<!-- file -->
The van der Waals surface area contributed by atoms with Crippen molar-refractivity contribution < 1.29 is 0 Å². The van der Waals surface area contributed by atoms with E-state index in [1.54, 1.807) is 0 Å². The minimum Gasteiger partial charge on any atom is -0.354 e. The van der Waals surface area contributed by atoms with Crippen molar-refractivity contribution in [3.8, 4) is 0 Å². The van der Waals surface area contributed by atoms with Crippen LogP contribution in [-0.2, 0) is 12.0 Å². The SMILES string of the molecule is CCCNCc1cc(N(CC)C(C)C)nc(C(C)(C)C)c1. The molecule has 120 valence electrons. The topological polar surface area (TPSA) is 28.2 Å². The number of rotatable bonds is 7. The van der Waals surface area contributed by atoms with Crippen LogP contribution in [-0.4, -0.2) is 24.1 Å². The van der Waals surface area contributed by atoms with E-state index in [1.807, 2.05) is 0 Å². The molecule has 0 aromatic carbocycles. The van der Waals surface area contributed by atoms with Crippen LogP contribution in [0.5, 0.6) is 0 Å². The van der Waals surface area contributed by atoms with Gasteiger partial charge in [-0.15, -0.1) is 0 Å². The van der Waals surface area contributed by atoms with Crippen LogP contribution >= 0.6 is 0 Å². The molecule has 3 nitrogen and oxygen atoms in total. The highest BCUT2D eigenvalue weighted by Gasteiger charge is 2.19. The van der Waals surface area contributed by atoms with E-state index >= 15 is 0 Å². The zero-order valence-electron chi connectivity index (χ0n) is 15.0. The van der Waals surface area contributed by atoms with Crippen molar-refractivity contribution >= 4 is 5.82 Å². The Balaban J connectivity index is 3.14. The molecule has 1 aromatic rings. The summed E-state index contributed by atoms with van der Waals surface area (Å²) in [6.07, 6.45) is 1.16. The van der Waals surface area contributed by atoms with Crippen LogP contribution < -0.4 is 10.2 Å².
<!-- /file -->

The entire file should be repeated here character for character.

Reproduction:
The van der Waals surface area contributed by atoms with Crippen molar-refractivity contribution < 1.29 is 0 Å². The van der Waals surface area contributed by atoms with E-state index in [1.54, 1.807) is 0 Å². The minimum Gasteiger partial charge on any atom is -0.354 e. The van der Waals surface area contributed by atoms with Crippen molar-refractivity contribution in [3.8, 4) is 0 Å². The van der Waals surface area contributed by atoms with Crippen LogP contribution in [-0.2, 0) is 12.0 Å². The SMILES string of the molecule is CCCNCc1cc(N(CC)C(C)C)nc(C(C)(C)C)c1. The molecule has 120 valence electrons. The topological polar surface area (TPSA) is 28.2 Å². The number of rotatable bonds is 7. The van der Waals surface area contributed by atoms with Crippen LogP contribution in [-0.4, -0.2) is 24.1 Å². The van der Waals surface area contributed by atoms with E-state index in [1.807, 2.05) is 0 Å². The molecule has 0 aromatic carbocycles. The van der Waals surface area contributed by atoms with Crippen LogP contribution in [0.5, 0.6) is 0 Å². The van der Waals surface area contributed by atoms with Gasteiger partial charge in [-0.15, -0.1) is 0 Å². The van der Waals surface area contributed by atoms with Crippen LogP contribution >= 0.6 is 0 Å². The molecule has 3 nitrogen and oxygen atoms in total. The highest BCUT2D eigenvalue weighted by Gasteiger charge is 2.19. The van der Waals surface area contributed by atoms with E-state index >= 15 is 0 Å². The zero-order valence-electron chi connectivity index (χ0n) is 15.0. The van der Waals surface area contributed by atoms with Crippen molar-refractivity contribution >= 4 is 5.82 Å². The Balaban J connectivity index is 3.14. The molecule has 1 aromatic rings. The summed E-state index contributed by atoms with van der Waals surface area (Å²) in [6.07, 6.45) is 1.16. The van der Waals surface area contributed by atoms with Crippen LogP contribution < -0.4 is 10.2 Å².